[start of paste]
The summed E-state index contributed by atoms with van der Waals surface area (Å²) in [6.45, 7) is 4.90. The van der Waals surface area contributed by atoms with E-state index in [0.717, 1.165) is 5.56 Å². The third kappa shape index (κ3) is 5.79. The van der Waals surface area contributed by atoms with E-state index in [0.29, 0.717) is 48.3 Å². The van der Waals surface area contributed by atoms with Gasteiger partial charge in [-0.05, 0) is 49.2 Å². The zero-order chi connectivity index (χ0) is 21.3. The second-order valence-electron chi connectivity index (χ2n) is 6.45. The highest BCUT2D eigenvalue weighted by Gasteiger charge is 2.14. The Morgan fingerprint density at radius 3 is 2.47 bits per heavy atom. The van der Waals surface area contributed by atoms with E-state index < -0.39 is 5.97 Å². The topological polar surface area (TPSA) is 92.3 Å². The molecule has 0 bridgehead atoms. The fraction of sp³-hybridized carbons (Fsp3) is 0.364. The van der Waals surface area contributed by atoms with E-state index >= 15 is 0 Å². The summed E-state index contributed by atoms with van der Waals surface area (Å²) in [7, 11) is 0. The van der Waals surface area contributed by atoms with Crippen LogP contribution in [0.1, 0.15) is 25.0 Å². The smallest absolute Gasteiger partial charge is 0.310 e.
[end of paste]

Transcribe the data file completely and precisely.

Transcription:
The summed E-state index contributed by atoms with van der Waals surface area (Å²) in [6.45, 7) is 4.90. The van der Waals surface area contributed by atoms with E-state index in [0.717, 1.165) is 5.56 Å². The third kappa shape index (κ3) is 5.79. The van der Waals surface area contributed by atoms with E-state index in [0.29, 0.717) is 48.3 Å². The van der Waals surface area contributed by atoms with Gasteiger partial charge in [-0.05, 0) is 49.2 Å². The zero-order chi connectivity index (χ0) is 21.3. The second-order valence-electron chi connectivity index (χ2n) is 6.45. The highest BCUT2D eigenvalue weighted by Gasteiger charge is 2.14. The Morgan fingerprint density at radius 3 is 2.47 bits per heavy atom. The van der Waals surface area contributed by atoms with E-state index < -0.39 is 5.97 Å². The topological polar surface area (TPSA) is 92.3 Å². The molecule has 0 bridgehead atoms. The fraction of sp³-hybridized carbons (Fsp3) is 0.364. The van der Waals surface area contributed by atoms with E-state index >= 15 is 0 Å². The summed E-state index contributed by atoms with van der Waals surface area (Å²) in [7, 11) is 0. The van der Waals surface area contributed by atoms with Crippen LogP contribution in [0.1, 0.15) is 25.0 Å². The smallest absolute Gasteiger partial charge is 0.310 e.